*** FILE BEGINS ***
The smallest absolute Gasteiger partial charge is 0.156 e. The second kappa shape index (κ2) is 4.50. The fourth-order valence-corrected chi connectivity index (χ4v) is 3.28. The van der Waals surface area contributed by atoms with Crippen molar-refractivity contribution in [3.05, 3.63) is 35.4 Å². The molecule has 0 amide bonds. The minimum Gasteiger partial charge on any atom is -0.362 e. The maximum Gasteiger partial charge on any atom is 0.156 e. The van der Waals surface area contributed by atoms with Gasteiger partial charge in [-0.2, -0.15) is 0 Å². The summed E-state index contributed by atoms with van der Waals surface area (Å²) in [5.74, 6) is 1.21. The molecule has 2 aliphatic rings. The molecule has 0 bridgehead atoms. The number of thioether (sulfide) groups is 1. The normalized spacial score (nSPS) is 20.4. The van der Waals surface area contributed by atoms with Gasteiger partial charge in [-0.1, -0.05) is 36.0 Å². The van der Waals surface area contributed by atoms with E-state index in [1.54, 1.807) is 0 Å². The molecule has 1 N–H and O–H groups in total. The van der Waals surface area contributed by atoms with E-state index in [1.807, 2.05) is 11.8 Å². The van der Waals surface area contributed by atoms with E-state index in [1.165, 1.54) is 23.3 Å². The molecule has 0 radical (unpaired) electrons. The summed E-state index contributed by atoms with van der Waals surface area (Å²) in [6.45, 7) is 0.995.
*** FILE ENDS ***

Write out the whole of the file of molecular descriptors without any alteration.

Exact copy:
The smallest absolute Gasteiger partial charge is 0.156 e. The second kappa shape index (κ2) is 4.50. The fourth-order valence-corrected chi connectivity index (χ4v) is 3.28. The van der Waals surface area contributed by atoms with Crippen molar-refractivity contribution in [3.05, 3.63) is 35.4 Å². The molecule has 0 amide bonds. The minimum Gasteiger partial charge on any atom is -0.362 e. The maximum Gasteiger partial charge on any atom is 0.156 e. The van der Waals surface area contributed by atoms with Gasteiger partial charge in [-0.2, -0.15) is 0 Å². The summed E-state index contributed by atoms with van der Waals surface area (Å²) in [5.74, 6) is 1.21. The molecule has 2 aliphatic rings. The molecule has 0 bridgehead atoms. The number of thioether (sulfide) groups is 1. The normalized spacial score (nSPS) is 20.4. The van der Waals surface area contributed by atoms with Gasteiger partial charge in [-0.1, -0.05) is 36.0 Å². The van der Waals surface area contributed by atoms with E-state index in [1.54, 1.807) is 0 Å². The molecule has 1 N–H and O–H groups in total. The van der Waals surface area contributed by atoms with E-state index in [1.807, 2.05) is 11.8 Å². The van der Waals surface area contributed by atoms with E-state index in [1.165, 1.54) is 23.3 Å². The molecule has 0 radical (unpaired) electrons. The summed E-state index contributed by atoms with van der Waals surface area (Å²) in [6.45, 7) is 0.995.